Practical Theology ReformedHistoric

Meditations on Depression

Meditations on Depression

Depression can sometimes feel like a dirty word for Christians. Christians are supposed to be happy people. James says that we are to count it all joy when we go through trials. Christians are people who have been changed by the Gospel. The Gospel literally means “good news”. So, how can a Christian suffer depression when they’ve been transformed by “good news”? Shouldn’t they be the happiest people ever? In one sense, the answer is, “Yes!” However, there is often a silent assumption that accompanies this answer in the mind of Christians. That assumption is that that a true Christian doesn’t get depressed. And if one does, there must be something wrong with them. You can’t be in the pits of despair if you truly believe the Gospel…right?

There are two problems with this way of thinking: (1) we live in a fallen world and (2) Jesus never promises that we won’t experience the fallenness of this world in this life. While the Gospel does save us from the guilt and power of sin, it doesn’t promise that we are now suddenly excluded from the effects of sin in this life. The reality is that pain, sorrow, grief, darkness, and mourning still exist, and Jesus never promises that we won’t experience them. There will come a time when these things are no more. Revelation 21:4 promises that God will “wipe away every tear from [his people’s] eyes, and death shall be no more, neither shall there be mourning, nor crying, nor pain anymore, for the former things have passed away.” However, that is a future state. The “former things” are currently the present things. And while the present things remain, Christians should expect to experience pain and suffering.

Once we begin to understand this, we come to realize that tears and pain are not “bad things” in and of themselves. They definitely aren’t pleasant things, but they aren’t bad things. In fact, they are very good things. Heartache, weeping, and mourning are all good and proper responses to the realities of this fallen world. It is good to feel bad when bad things happen. Even Jesus wept when he experienced the realities of this fallen world when his friend died. To experience deep and poignant pain and anguish does not necessarily mean that one is broken. It means one has been touched by the broken world.

Of course, there are many reasons why people may experience or even struggle with depression. Some people may have biological tendencies towards depression. Others may experience it because of the intensity with which the fall has touched their lives (see Psalm 88). Whatever the case may be, there are two promises that should be a comfort for the Christian in their periods of darkness.

The first promise is that Jesus will never leave you or forsake you. In Psalm 23, the Psalmist writes about walking through the valley of the shadow of death. There are a number of interpretations of what that may mean, but the point is still the same. The Psalmist doesn’t say that God will miraculously deliver him from the valley, but instead, he takes comfort that his God is with him. Jesus knows the dark times that we go through. He knows the pain and suffering we experience. He experienced pain as well, but he is with us when we go through it. When we go through the valley, God is there with his children leading them. He doesn’t leave them to go through the valley alone. Because of that, the Psalmist can say, “I will fear no evil, for you are with me.” The presence of God gives the Christian strength to persevere even in the face of great darkness.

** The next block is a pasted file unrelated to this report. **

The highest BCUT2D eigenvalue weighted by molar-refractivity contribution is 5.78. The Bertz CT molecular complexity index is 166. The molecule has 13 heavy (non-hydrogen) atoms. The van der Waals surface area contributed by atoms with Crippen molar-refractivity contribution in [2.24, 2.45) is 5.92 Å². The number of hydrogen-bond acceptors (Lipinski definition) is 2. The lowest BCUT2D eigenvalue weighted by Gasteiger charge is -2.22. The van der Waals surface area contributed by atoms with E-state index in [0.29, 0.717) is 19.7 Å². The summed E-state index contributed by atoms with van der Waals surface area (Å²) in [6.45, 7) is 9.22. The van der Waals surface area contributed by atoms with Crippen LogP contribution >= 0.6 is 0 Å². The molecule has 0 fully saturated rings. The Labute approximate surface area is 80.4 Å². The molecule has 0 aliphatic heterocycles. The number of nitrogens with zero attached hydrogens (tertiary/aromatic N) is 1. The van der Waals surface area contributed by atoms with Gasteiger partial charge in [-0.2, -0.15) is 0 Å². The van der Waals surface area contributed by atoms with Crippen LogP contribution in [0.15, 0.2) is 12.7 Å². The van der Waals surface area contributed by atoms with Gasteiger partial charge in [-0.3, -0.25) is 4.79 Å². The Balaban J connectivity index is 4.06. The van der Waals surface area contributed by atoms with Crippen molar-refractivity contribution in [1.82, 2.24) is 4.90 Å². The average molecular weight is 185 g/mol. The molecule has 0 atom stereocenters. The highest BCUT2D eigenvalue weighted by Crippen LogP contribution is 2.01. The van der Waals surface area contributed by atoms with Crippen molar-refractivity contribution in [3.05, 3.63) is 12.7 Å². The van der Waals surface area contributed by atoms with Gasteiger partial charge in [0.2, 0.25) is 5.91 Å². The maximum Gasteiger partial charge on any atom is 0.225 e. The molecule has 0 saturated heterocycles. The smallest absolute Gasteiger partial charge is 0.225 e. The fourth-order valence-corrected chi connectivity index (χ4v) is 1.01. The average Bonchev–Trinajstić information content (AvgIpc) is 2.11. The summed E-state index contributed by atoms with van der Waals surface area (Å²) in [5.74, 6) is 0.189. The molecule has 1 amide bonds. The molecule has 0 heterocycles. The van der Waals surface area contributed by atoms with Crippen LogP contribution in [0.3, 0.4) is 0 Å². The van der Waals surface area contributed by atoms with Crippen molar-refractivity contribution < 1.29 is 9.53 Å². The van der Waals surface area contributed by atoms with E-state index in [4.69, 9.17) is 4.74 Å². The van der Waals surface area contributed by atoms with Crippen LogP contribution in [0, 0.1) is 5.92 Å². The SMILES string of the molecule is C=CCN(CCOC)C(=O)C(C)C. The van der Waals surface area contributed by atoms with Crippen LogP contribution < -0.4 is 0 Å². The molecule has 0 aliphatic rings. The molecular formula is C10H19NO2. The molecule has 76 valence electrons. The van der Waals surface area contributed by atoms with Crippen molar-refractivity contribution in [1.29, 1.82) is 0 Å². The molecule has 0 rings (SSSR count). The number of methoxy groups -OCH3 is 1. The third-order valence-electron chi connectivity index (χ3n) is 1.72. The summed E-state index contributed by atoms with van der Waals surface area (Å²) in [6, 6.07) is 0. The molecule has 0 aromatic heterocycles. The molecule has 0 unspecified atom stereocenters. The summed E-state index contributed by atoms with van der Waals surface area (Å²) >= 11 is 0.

The second promise is the one that’s already been mentioned from Rev. 21:4. There is coming a day when the former things will pass away. This fallen world is temporary. The brokenness we experience in this life is temporary. And since those things are temporary, our experiences of pain, tears, grief, and sorrow are also temporary. The darkness we experience now will only be for a little while. There is coming a day when every tear will be dried and every downcast heart will be lifted up. The Christian walks in the hope and confidence that the day is coming when their savior will welcome them into their rest where there is no more pain.

There are times in the Christian’s life when darkness seems to press in on every side. The pain just won’t go away. But the Christian’s hope is not in the pain going away now. Hope is found in the strength and presence of Christ in the present to enable us to persevere when the darkness won’t lift. And as the Christian perseveres now, they look forward to the promised day when they will experience the full blessings of Christ when Rev. 21 is no longer a promise, but a reality.

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Further Reading: 

 (1) John Piper, When the Darkness Will Not Lift

https://www.desiringgod.org/books/when-the-darkness-will-not-lift

(2) Abraham Kuyper, The Practice of Godliness

https://www.amazon.com/Practice-Godliness-Mr-Abraham-Kuyper/dp/0802839517

In this book, Kuyper distinguishes between “resignation” and “Patience.” For him, Christian patience is an active war against the flesh, the world, and the devil; he makes a similar point as above regarding perseverance amidst the world of sin and sadness.

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